Post-film, I treated myself to a sharply tasty Cherry Limeade Slurpee and drove home, then I went to bed. And for the first time in years was awakened by lightning and thunder. Almost immediately the thunder; the stormy weather had reached me. I wasn't yet to restful sleep, anyway, so I was jolted and shaken and close to full wakefulness in a moment. More almost-right-on-top-of-me strikes struck, obliterating for the time being my chances of getting back to sleep. For a moment of insanity, I thought of getting out of bed, getting on the computer and live-blogging the storm, before I thought Dude, using electricity during an electrical storm? Be glad you're awake enough to know that's a bad idea. I waited, watching through the slits in the blinds hoping to see something dramatic -- but not too dramatic, like a tree behind my place getting split in two The Natural-style.

I would like to say now that no tree behind my place was split in two The Natural-style. (Jeez, Chris, if you're gonna be a writer you might want to learn how to build suspence! Get better at making people say "And then?" And not in the Dude, Where's My Car? way, either!) The rain arrived and began to hammer, though, and for another moment of insanity I started to wonder if my car's window was slightly open, and that I should go out in the oh-my-God-Mother-Nature's-water-broke rain splatter and check it. I came to my senses then, too (good thing, 'cause my windows were rolled up tight, I discovered this morning) and simply waited, for the storm to ease (it did) and for me to fall asleep again (I did).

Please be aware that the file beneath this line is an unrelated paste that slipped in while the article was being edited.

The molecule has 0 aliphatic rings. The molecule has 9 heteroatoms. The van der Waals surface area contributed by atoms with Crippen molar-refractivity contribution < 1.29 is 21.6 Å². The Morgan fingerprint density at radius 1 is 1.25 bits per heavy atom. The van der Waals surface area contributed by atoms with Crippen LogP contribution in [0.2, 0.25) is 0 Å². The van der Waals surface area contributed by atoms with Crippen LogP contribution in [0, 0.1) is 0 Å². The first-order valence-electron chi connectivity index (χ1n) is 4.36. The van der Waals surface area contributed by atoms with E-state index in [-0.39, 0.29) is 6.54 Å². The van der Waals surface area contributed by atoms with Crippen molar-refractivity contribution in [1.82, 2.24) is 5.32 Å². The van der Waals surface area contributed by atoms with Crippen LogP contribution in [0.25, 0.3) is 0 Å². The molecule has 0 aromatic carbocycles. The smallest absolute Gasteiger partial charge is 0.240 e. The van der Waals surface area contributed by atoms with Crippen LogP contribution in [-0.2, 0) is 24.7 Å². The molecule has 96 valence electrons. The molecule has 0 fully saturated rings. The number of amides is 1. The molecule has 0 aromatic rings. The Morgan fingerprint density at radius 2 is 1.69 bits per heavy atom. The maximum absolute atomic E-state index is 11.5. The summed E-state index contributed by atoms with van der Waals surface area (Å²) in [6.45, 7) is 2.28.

That was my night of not enough sleep, for good reasons and for not-as-good reasons.

Oh, and to borrow from myself, earlier I looked back at my dramatic-weather experience in a comment on this entry by author Cherie Priest:
Portland had that slamming-lightning weather last night: actually woke me up with one lightning strike really close to my apartment.

Before that, lightning was east of town, so while Portland was dry I got to hang out in a backyard, watching an old SF film projected onto an outside wall, with the sky lighting up soundlessly. Neat.

I'm a thunderstorm aficionado, as a lot of former Southern residents seem to be. (I lived for several years in Virginia Beach and then Northern Virginia. Spiritually not the South, not really, but geographically sort of Southern.) I was lucky enough never to go through really serious damage from these storms; never got hit by a hurricane, for instance, though I sat through storms that were close to hurricane-power in Virginia Beach. But being on the dry side of a sliding glass window: good times.